The linkages between structural anchoring traits of organisms (biomechanics) and patterns of disturbance are well-documented in marine and terrestrial communities. Although energy availability can influence quantity and quality of structural materials responsible for anchoring, it is not commonly linked to these traits explicitly. Bioenergetic models link resource acquisition to organism performance and traits. These models are structured with energy allocation priority rules, i.e. energy must go first towards maintaining biological materials before building new biomass. If structural traits are incorporated into bioenergetics models, their priority rules must be investigated. Sessile invertebrates must remain anchored to substrate, and must grow larger to more efficiently acquire resources. While hydrodynamic limitations of size and anchoring are well understood, trade-offs between growth and anchoring are less frequently considered. We studied mussels, which stabilize rocky shore communities and, as competitive dominants, modulate biodiversity in these habitats. Mussels anchor to rock by producing numerous “byssal threads”; anchoring strength influences the timing of disturbance events, when patches of mussels are dislodged by waves. The energy availability of two congener mussel species was perturbed in a laboratory exposure to a range of temperature and food levels. Increased thread production was hypothesized to be correlated with increased growth.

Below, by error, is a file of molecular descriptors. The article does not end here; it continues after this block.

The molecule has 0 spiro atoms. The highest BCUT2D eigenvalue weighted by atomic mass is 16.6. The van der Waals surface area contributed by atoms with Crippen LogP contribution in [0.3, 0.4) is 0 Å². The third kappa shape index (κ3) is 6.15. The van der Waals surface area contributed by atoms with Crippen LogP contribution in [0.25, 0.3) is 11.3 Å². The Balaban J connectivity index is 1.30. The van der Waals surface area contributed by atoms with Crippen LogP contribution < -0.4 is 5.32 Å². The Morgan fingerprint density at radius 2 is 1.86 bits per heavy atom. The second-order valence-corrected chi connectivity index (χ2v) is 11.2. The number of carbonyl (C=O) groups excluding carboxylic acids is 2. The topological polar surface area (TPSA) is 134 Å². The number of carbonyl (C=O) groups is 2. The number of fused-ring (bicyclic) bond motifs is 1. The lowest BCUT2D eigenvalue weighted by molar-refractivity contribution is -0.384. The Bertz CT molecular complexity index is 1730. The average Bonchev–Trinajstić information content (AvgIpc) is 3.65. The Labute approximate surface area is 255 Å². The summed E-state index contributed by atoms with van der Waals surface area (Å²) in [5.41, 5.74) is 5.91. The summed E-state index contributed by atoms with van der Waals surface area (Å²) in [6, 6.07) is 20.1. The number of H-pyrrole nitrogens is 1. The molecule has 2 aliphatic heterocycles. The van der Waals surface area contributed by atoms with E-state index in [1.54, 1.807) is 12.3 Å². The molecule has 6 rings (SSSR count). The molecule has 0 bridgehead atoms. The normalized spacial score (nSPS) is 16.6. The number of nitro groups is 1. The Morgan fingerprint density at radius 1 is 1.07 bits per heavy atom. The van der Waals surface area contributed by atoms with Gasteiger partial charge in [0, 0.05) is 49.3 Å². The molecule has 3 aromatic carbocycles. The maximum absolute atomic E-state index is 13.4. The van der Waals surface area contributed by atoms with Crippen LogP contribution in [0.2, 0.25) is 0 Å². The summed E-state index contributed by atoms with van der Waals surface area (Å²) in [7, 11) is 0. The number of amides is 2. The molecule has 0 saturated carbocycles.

High temperature conditions initially increased thread production in M. trossulus, and prolonged exposure increased mortality regardless of food level. In contrast, high temperature and food increased growth of M. galloprovincialis but did not affect mortality and only temperature increased thread production. This work suggests energy allocation rules may be species-specific; thread production may be prioritized over growth and survival for the native M. trossulus, while food availability shifts the priority to growth in the non-native M. galloprovincialis. In conclusion, this work suggests that anchoring was generally prioritized over growth, and that conditions optimal for growth were not necessary for thread production. Further, not only temperature, but also food level influences thread production, and these factors may be important in driving temporal and spatial patterns of anchoring in mussel aquaculture and rocky shore ecosystems.